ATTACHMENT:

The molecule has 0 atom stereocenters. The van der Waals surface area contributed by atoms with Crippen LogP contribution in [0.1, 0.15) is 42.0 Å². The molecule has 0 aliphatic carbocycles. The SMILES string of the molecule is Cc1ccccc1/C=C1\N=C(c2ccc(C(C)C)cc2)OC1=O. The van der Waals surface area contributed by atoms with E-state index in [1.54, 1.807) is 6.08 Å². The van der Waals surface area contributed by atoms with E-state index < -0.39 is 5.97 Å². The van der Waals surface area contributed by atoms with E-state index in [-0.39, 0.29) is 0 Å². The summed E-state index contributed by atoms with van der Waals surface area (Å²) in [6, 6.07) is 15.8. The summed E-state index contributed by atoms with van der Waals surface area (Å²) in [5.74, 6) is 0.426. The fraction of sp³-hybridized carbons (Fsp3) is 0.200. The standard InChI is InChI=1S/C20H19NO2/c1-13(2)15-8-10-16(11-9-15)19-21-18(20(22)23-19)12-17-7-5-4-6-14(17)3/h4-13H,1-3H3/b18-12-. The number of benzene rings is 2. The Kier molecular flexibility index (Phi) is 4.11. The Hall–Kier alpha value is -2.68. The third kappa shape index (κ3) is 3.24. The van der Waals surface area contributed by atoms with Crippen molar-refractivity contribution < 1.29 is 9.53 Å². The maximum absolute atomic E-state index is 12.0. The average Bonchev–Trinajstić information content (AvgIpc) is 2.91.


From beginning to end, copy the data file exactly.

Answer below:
The molecule has 0 atom stereocenters. The van der Waals surface area contributed by atoms with Crippen LogP contribution in [0.1, 0.15) is 42.0 Å². The molecule has 0 aliphatic carbocycles. The SMILES string of the molecule is Cc1ccccc1/C=C1\N=C(c2ccc(C(C)C)cc2)OC1=O. The van der Waals surface area contributed by atoms with E-state index in [1.54, 1.807) is 6.08 Å². The van der Waals surface area contributed by atoms with E-state index < -0.39 is 5.97 Å². The van der Waals surface area contributed by atoms with E-state index in [-0.39, 0.29) is 0 Å². The summed E-state index contributed by atoms with van der Waals surface area (Å²) in [6, 6.07) is 15.8. The summed E-state index contributed by atoms with van der Waals surface area (Å²) in [5.74, 6) is 0.426. The fraction of sp³-hybridized carbons (Fsp3) is 0.200. The standard InChI is InChI=1S/C20H19NO2/c1-13(2)15-8-10-16(11-9-15)19-21-18(20(22)23-19)12-17-7-5-4-6-14(17)3/h4-13H,1-3H3/b18-12-. The number of benzene rings is 2. The Kier molecular flexibility index (Phi) is 4.11. The Hall–Kier alpha value is -2.68. The third kappa shape index (κ3) is 3.24. The van der Waals surface area contributed by atoms with Crippen molar-refractivity contribution < 1.29 is 9.53 Å². The maximum absolute atomic E-state index is 12.0. The average Bonchev–Trinajstić information content (AvgIpc) is 2.91.